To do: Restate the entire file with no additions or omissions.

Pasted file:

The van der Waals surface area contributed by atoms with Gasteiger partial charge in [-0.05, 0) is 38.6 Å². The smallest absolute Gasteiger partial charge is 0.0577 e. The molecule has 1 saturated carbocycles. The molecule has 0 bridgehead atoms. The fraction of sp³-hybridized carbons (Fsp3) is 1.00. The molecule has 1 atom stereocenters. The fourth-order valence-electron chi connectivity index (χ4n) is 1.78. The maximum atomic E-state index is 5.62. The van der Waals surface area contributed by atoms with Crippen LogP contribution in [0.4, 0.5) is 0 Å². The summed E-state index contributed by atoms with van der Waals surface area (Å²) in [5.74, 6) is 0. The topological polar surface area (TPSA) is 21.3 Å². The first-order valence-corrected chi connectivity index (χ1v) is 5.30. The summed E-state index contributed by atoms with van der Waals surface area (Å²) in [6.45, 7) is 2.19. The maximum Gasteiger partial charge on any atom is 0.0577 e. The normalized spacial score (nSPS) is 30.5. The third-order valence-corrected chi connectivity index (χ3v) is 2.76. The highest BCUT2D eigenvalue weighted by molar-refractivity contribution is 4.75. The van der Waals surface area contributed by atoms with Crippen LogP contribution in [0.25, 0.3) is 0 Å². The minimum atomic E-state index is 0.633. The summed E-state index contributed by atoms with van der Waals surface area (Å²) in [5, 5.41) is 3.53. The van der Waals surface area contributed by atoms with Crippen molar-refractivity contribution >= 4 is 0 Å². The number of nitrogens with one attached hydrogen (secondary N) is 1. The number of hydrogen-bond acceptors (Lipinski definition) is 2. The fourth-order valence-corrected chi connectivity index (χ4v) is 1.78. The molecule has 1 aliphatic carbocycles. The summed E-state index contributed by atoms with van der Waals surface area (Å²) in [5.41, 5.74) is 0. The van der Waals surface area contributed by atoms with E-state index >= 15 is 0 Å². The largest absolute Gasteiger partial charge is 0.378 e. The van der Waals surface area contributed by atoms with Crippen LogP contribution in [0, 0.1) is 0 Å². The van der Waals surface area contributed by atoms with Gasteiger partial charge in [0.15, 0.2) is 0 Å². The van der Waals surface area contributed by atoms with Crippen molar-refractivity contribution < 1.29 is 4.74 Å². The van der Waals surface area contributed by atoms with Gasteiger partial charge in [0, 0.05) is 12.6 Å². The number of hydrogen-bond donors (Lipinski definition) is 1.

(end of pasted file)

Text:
The van der Waals surface area contributed by atoms with Gasteiger partial charge in [-0.05, 0) is 38.6 Å². The smallest absolute Gasteiger partial charge is 0.0577 e. The molecule has 1 saturated carbocycles. The molecule has 0 bridgehead atoms. The fraction of sp³-hybridized carbons (Fsp3) is 1.00. The molecule has 1 atom stereocenters. The fourth-order valence-electron chi connectivity index (χ4n) is 1.78. The maximum atomic E-state index is 5.62. The van der Waals surface area contributed by atoms with Crippen LogP contribution in [0.4, 0.5) is 0 Å². The summed E-state index contributed by atoms with van der Waals surface area (Å²) in [5.74, 6) is 0. The topological polar surface area (TPSA) is 21.3 Å². The first-order valence-corrected chi connectivity index (χ1v) is 5.30. The summed E-state index contributed by atoms with van der Waals surface area (Å²) in [6.45, 7) is 2.19. The maximum Gasteiger partial charge on any atom is 0.0577 e. The normalized spacial score (nSPS) is 30.5. The third-order valence-corrected chi connectivity index (χ3v) is 2.76. The highest BCUT2D eigenvalue weighted by molar-refractivity contribution is 4.75. The van der Waals surface area contributed by atoms with Crippen LogP contribution in [0.25, 0.3) is 0 Å². The minimum atomic E-state index is 0.633. The summed E-state index contributed by atoms with van der Waals surface area (Å²) in [5, 5.41) is 3.53. The van der Waals surface area contributed by atoms with Crippen molar-refractivity contribution >= 4 is 0 Å². The number of nitrogens with one attached hydrogen (secondary N) is 1. The number of hydrogen-bond acceptors (Lipinski definition) is 2. The fourth-order valence-corrected chi connectivity index (χ4v) is 1.78. The molecule has 1 aliphatic carbocycles. The summed E-state index contributed by atoms with van der Waals surface area (Å²) in [5.41, 5.74) is 0. The van der Waals surface area contributed by atoms with E-state index >= 15 is 0 Å². The largest absolute Gasteiger partial charge is 0.378 e. The van der Waals surface area contributed by atoms with Crippen LogP contribution in [0, 0.1) is 0 Å². The van der Waals surface area contributed by atoms with Gasteiger partial charge in [0.15, 0.2) is 0 Å². The van der Waals surface area contributed by atoms with Crippen molar-refractivity contribution < 1.29 is 4.74 Å². The van der Waals surface area contributed by atoms with Gasteiger partial charge in [0, 0.05) is 12.6 Å². The number of hydrogen-bond donors (Lipinski definition) is 1.